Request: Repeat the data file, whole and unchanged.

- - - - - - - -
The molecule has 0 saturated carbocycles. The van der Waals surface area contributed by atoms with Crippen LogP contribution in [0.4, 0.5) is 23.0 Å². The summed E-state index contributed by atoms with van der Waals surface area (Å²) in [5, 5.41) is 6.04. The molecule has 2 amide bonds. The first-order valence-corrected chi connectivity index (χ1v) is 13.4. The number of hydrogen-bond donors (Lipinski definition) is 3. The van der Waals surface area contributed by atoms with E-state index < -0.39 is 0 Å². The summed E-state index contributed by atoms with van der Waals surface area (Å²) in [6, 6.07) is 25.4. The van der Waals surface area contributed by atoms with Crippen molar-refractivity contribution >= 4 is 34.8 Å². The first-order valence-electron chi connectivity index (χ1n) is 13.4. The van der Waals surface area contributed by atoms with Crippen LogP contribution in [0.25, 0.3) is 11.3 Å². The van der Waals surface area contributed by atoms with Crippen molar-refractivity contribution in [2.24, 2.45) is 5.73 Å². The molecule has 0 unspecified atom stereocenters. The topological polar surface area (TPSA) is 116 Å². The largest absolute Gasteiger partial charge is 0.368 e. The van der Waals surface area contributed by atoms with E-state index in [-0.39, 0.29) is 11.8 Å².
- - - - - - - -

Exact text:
The molecule has 0 saturated carbocycles. The van der Waals surface area contributed by atoms with Crippen LogP contribution in [0.4, 0.5) is 23.0 Å². The summed E-state index contributed by atoms with van der Waals surface area (Å²) in [5, 5.41) is 6.04. The molecule has 2 amide bonds. The first-order valence-corrected chi connectivity index (χ1v) is 13.4. The number of hydrogen-bond donors (Lipinski definition) is 3. The van der Waals surface area contributed by atoms with E-state index < -0.39 is 0 Å². The summed E-state index contributed by atoms with van der Waals surface area (Å²) in [6, 6.07) is 25.4. The van der Waals surface area contributed by atoms with Crippen molar-refractivity contribution >= 4 is 34.8 Å². The first-order valence-electron chi connectivity index (χ1n) is 13.4. The van der Waals surface area contributed by atoms with Crippen LogP contribution in [0.25, 0.3) is 11.3 Å². The van der Waals surface area contributed by atoms with Crippen molar-refractivity contribution in [2.24, 2.45) is 5.73 Å². The molecule has 0 unspecified atom stereocenters. The topological polar surface area (TPSA) is 116 Å². The largest absolute Gasteiger partial charge is 0.368 e. The van der Waals surface area contributed by atoms with E-state index in [-0.39, 0.29) is 11.8 Å².